Before the Grammy winner realized she was expecting last fall, she thought she was on her period because she was spotting.
In October, Trainor was promoting her new album Takin' It Back on Jimmy Fallon, where she performed her hit "Made You Look."
"That day, I literally did a TikTok that was like, 'When you get your period on Fallon...'" Trainor, 29, tells PEOPLE. "And that was me implanting. I was making motherf---ing life. I was making life during my sound check at Fallon."
According to the Mayo Clinic, implantation bleeding is common and "thought to happen when the fertilized egg attaches to the lining of the uterus"; it "usually occurs around the time you would expect to have a menstrual period" and "typically occurs about 10 to 14 days after conception."
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Adds Trainor: "I didn't know [I was pregnant] because I bled in the beginning of this pregnancy to the point where I thought there were periods. So when I found out how far along I was like, 'What? No, I just got pregnant and how am I that far?' So I didn't know bleeding is normal."
The pop star is already mom to son Riley, who turns 2 next week, with her husband, Spy Kids actor Daryl Sabara, 30. And she chronicled her first pregnancy experience in her first book, Dear Future Mama, which will hit shelves on April 25.
After learning about her implantation bleeding, "I was like, 'I should have put that in the book!'" Trainor says. "Every pregnancy is so different and so wild."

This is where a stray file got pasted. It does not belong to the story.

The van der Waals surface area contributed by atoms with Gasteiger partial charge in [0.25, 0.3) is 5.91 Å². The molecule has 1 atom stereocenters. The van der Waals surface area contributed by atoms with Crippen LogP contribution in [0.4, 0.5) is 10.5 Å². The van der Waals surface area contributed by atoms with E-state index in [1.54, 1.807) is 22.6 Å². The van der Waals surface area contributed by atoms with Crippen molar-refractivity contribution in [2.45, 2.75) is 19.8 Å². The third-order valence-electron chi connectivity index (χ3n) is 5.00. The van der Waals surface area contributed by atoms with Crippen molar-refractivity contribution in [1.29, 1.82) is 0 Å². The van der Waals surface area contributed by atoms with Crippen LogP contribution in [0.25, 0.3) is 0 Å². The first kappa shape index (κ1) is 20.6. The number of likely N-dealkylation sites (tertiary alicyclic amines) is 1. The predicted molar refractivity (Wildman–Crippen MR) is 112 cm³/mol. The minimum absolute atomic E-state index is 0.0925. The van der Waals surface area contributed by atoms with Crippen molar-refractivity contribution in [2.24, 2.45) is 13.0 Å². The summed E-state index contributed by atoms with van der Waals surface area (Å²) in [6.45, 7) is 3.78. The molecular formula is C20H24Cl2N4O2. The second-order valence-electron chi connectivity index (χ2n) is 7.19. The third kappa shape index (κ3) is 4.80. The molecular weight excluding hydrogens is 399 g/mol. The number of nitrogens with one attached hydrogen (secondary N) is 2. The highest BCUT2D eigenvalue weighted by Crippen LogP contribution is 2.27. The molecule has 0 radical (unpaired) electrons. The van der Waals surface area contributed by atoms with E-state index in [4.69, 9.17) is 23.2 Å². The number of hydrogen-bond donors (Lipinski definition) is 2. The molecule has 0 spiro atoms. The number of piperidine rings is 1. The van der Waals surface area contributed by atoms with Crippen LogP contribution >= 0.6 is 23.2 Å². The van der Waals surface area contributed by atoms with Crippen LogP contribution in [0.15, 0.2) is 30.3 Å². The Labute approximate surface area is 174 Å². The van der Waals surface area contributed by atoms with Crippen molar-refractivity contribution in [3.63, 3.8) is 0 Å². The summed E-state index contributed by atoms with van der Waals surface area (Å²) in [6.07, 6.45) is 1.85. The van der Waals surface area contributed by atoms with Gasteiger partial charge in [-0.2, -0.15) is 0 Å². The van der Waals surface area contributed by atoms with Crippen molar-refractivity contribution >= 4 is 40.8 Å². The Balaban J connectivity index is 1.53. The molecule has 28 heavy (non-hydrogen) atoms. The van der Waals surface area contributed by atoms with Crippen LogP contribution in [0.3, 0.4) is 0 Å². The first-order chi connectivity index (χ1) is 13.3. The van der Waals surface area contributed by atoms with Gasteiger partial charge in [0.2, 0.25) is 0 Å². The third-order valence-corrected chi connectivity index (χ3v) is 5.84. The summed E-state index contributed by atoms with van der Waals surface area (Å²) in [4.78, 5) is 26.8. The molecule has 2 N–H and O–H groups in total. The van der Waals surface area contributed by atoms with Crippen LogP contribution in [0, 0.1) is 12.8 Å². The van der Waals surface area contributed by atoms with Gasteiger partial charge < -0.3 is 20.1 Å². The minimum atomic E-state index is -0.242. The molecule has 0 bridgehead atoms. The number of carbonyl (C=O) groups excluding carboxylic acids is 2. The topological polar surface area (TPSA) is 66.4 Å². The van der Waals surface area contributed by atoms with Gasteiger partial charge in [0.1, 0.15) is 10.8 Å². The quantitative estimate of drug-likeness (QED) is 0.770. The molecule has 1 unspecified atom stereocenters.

Courtesy of Meghan Trainor
The book is billed as "A TMI Guide to Pregnancy, Birth, and New Motherhood from Your Bestie" — something Trainor wishes she had when she got ready to welcome Riley.
"When I was pregnant, it was in the middle of Covid. I had zero friends who were pregnant. I was alone, so scared," she says. "It's the book I wish I had when I was pregnant so I wouldn't feel so alone or so weird or so: 'What's wrong with my body? Is this normal? How am I supposed to feel?'"
Adds Trainor: "I'm an open book, and I love telling everybody everything about my grossness and all my truths. When someone goes, 'Oh my God, me too,' then it makes me feel like I'm not alone, and I'm like, 'I'm not weird, my body's not different. It's normal.'"
Courtesy HarperCollins 'Dear Future Mama' by Meghan Trainor
While Trainor shares her own experiences — from gestational diabetes to blood clots and blistering nipples — she also tapped some experts to contribute to the book as well.
"I know not everyone has access to the amazing people that I have access to. So my dietician is in the book and gives advice for every trimester. My trainer is in the book, and there's pictures showing you what you can do for workouts because you can still work out when you're pregnant, and it's safe — I didn't know that. And my OB-GYN is also in the book all over the place giving advice."
For more on Trainor, pick up the latest issue of PEOPLE, on newsstands Friday, or subscribe here.